9. Since this is unrelated, but still an interest: where can I find more arguments made and concretizations on this principle of 'evil' winning out and what this means? I assume evil means an irrational principle. Now more related: when you say 'frame of mind' is that referring to the operating principle, whether implicit or explicit, that caused the decision, and if yes, is there anything else?
  10. When you turned to write this was it 'spontaneity' in the sense of not having planned to take a break by browsing a forum or spontaneity in the sense of having planned to take a break and then chosen from a set of possible pre-deliberated-upon options for what you will do when you take breaks? So then if I understood this correctly then one should be cognizant of action-impulses, i.e., one should use reason to validate the life-affirming nature of an impulse (when appropriate). If one didn't, and if one acted on some unplanned impulse. Would I be right then to say that would be
  11. Thank you for this added clarification. When you put it this way I agree that reason cannot be the "source" of all knowledge as it is just one faculty among many others including perception, memory and emotion. If I rethink this as I've been prompted to do now, I'm not sure I'd be asking this same question in the way I did. A more precise way to think about this would simply be: reason is the only tool for validating conceptual knowledge. Yes, my original concern was for not for something as obvious and perceptual as this, but very small unanalyzed decisions which may have much more lo
  12. OK, I'm following now: so the assistance is in provoking you think about an abstraction from a potentially new perspective. E.g., you see independence essentialized and concretized in Roark and you start reconsidering what is and isn't essential about it. Non-essentials: wearing a suit (doesn't mean dependent), dressing unconventionally (doesn't mean independent). Now with this in mind you go out into the world and start attempting to observe instances of independence and reorganizing the concept in your mind by reweighting the considerations that characterize it (essentials vs. non-essentials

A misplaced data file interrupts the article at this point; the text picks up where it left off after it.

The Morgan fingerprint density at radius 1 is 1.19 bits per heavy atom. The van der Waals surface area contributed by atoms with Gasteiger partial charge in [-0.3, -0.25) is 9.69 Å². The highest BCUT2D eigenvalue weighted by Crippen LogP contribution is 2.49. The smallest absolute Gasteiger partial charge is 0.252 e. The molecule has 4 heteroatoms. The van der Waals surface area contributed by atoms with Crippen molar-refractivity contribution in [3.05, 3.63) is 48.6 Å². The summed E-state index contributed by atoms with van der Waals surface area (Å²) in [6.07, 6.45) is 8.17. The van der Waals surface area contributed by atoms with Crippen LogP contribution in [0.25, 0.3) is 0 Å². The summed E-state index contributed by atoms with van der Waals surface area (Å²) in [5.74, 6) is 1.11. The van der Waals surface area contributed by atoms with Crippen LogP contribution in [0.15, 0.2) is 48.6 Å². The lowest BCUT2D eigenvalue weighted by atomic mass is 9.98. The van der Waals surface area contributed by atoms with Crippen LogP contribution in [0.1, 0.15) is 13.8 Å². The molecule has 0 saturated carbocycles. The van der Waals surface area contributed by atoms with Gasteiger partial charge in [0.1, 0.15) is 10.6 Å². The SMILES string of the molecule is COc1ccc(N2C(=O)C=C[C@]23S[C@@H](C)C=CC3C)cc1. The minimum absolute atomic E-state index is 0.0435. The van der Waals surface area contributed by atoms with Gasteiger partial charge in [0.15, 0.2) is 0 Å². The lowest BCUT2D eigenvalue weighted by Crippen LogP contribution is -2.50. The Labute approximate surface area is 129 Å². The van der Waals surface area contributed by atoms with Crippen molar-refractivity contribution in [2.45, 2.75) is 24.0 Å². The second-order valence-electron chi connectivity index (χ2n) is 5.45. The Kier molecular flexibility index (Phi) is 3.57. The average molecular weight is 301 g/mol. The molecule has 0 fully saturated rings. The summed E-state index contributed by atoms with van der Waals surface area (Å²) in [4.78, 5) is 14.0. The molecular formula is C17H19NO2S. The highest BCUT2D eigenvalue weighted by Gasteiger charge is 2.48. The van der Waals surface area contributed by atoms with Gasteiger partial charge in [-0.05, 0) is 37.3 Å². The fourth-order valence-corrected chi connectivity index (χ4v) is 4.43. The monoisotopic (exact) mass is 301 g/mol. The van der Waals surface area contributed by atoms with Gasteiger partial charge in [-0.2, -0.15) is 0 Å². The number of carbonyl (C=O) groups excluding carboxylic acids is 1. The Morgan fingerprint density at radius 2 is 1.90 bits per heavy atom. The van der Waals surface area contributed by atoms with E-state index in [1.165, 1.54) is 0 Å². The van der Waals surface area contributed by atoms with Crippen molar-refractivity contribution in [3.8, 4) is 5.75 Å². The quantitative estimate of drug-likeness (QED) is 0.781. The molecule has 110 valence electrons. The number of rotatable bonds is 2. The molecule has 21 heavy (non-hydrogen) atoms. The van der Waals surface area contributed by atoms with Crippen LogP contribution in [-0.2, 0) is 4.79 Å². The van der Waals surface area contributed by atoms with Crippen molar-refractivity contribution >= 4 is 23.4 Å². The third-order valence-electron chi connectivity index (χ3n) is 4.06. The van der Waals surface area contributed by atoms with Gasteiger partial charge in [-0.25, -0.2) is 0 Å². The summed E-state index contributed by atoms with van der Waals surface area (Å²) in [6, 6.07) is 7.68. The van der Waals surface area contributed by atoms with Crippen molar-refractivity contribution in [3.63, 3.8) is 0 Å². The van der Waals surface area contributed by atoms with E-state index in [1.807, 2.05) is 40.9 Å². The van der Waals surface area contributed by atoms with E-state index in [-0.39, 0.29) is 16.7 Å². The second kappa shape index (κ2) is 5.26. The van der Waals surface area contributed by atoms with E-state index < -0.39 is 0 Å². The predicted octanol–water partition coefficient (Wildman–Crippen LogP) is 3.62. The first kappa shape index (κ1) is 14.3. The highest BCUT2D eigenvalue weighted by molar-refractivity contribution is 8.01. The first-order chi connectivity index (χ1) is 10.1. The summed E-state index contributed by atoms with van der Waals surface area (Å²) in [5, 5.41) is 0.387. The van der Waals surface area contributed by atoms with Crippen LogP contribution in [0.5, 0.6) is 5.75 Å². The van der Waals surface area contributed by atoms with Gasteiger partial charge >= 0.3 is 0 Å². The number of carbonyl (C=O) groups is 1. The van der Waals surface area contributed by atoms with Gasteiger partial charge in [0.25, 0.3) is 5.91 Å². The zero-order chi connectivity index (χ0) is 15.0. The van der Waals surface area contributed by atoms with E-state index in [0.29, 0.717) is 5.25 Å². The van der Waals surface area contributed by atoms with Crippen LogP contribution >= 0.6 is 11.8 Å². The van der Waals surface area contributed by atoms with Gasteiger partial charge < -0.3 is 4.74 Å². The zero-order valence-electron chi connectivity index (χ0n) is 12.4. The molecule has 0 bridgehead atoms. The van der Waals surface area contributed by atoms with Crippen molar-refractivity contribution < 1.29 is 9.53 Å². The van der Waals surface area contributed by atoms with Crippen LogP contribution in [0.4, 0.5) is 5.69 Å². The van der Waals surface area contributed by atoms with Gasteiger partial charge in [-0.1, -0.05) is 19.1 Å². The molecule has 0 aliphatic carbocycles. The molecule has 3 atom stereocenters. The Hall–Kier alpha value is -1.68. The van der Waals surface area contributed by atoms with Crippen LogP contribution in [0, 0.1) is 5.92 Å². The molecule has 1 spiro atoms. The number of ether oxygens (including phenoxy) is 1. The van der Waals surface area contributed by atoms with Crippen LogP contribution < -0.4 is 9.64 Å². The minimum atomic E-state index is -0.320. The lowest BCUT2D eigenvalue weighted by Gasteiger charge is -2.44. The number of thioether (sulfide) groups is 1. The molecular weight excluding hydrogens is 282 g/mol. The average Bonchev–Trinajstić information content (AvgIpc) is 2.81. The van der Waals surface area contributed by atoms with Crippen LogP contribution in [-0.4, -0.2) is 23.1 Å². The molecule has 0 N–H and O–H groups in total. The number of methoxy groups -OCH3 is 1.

13. Let's take a person who agrees broadly that reason is our only source of knowledge. Even just someone who knows that thoughts precede emotions and thoughts have or should have a basis in the 'world out there' (on the perceptual level). If that person then proceeds to make a decision based on an impulse whose source he does not know, no matter how tiny, would that qualify as dishonesty in the Objectivist conception of it (the refusal to fake reality)? For example, let us say this person has decided he wants to sit down and read a book and proceeds to do so, but while he is reading he feels an i
  14. I enjoyed reading this a lot & look forward to having some of these experiences while viewing art. So the gain, in this concept-formation sense, is only a gain to the extent that you manage to form a concept on the basis of the fictional work? Is this something you do from having reflected on fictional events and integrated them as you might do from events in daily life? Or would you describe this process of forming concepts from fiction as more like a redirection of focus in reality that you then use to collect future material or observations which you previously didn't notice but no
  15. Would you be open to expanding more on what it means to "explore or sink to the depths of my own darker moods?" Do you mean as a tool for introspecting? or as a kind of soothing balm to help you stay with your feeling rather than escape it?
  16. Great post, whYNOT. Stronger in what sense? more certain of what? What do you mean when you say this? Do you mean conceptualize better the different kinds of literature and identifying their elements elsewhere? Or do you mean to say literally reading a good author helps one in better forming all kinds of concepts? I've heard reading good literature more 'perceptive'. The idea is certainly motivating, but I don't think I've experienced that (much). Do you think this means simply relating things you see in actual people to characters in good novels? Jack London's Mar
  17. Not that exactly. I think it's what I just said to Eiuol. I wasn't thinking properly about context, e.g., to call someone a "good cook" has completely different meanings in different real world contexts because in real world conversation we always omit so much context that's assumed and given. I came into this without a good, detailed real-world example. The thought process could've been improved with that. Bonus questions only if you want to answer: What's the difference between sense of life and personality? Personality I've understood to be much broader and includes temperament